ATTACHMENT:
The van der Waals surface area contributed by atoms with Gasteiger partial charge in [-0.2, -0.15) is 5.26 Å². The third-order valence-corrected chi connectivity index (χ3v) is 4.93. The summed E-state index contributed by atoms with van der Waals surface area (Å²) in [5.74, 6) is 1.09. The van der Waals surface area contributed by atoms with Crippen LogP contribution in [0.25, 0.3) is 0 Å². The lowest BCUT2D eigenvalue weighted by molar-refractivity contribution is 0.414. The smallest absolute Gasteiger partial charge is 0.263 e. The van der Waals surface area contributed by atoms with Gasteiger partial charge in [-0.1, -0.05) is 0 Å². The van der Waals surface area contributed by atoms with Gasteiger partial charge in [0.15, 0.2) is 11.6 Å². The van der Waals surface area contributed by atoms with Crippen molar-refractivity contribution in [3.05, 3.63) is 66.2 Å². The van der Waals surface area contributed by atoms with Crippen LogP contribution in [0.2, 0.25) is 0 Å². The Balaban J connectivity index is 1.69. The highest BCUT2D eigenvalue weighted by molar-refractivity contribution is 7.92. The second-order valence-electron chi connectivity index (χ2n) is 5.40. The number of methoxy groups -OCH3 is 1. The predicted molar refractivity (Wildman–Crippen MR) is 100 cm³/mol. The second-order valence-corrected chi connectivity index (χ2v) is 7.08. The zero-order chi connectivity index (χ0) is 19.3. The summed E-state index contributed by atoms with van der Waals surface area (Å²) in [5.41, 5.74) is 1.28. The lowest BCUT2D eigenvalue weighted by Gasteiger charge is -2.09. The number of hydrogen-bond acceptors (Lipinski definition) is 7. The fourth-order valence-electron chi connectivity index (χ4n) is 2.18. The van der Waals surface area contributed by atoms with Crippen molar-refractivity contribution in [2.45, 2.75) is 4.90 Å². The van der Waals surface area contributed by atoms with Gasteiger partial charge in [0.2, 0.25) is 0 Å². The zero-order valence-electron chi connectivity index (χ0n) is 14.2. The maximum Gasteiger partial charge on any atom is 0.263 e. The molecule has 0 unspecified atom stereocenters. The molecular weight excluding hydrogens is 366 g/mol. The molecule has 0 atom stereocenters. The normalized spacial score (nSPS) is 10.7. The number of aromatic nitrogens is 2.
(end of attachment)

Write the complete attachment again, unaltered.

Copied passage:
The van der Waals surface area contributed by atoms with Gasteiger partial charge in [-0.2, -0.15) is 5.26 Å². The third-order valence-corrected chi connectivity index (χ3v) is 4.93. The summed E-state index contributed by atoms with van der Waals surface area (Å²) in [5.74, 6) is 1.09. The van der Waals surface area contributed by atoms with Crippen LogP contribution in [0.25, 0.3) is 0 Å². The lowest BCUT2D eigenvalue weighted by molar-refractivity contribution is 0.414. The smallest absolute Gasteiger partial charge is 0.263 e. The van der Waals surface area contributed by atoms with Gasteiger partial charge in [-0.1, -0.05) is 0 Å². The van der Waals surface area contributed by atoms with Gasteiger partial charge in [0.15, 0.2) is 11.6 Å². The van der Waals surface area contributed by atoms with Crippen molar-refractivity contribution in [3.05, 3.63) is 66.2 Å². The van der Waals surface area contributed by atoms with Crippen LogP contribution in [0.2, 0.25) is 0 Å². The Balaban J connectivity index is 1.69. The highest BCUT2D eigenvalue weighted by molar-refractivity contribution is 7.92. The second-order valence-electron chi connectivity index (χ2n) is 5.40. The number of methoxy groups -OCH3 is 1. The predicted molar refractivity (Wildman–Crippen MR) is 100 cm³/mol. The second-order valence-corrected chi connectivity index (χ2v) is 7.08. The zero-order chi connectivity index (χ0) is 19.3. The summed E-state index contributed by atoms with van der Waals surface area (Å²) in [5.41, 5.74) is 1.28. The lowest BCUT2D eigenvalue weighted by Gasteiger charge is -2.09. The number of hydrogen-bond acceptors (Lipinski definition) is 7. The fourth-order valence-electron chi connectivity index (χ4n) is 2.18. The van der Waals surface area contributed by atoms with Crippen molar-refractivity contribution in [2.45, 2.75) is 4.90 Å². The van der Waals surface area contributed by atoms with Gasteiger partial charge in [0.2, 0.25) is 0 Å². The zero-order valence-electron chi connectivity index (χ0n) is 14.2. The maximum Gasteiger partial charge on any atom is 0.263 e. The molecule has 0 unspecified atom stereocenters. The molecular weight excluding hydrogens is 366 g/mol. The molecule has 0 atom stereocenters. The normalized spacial score (nSPS) is 10.7. The number of aromatic nitrogens is 2.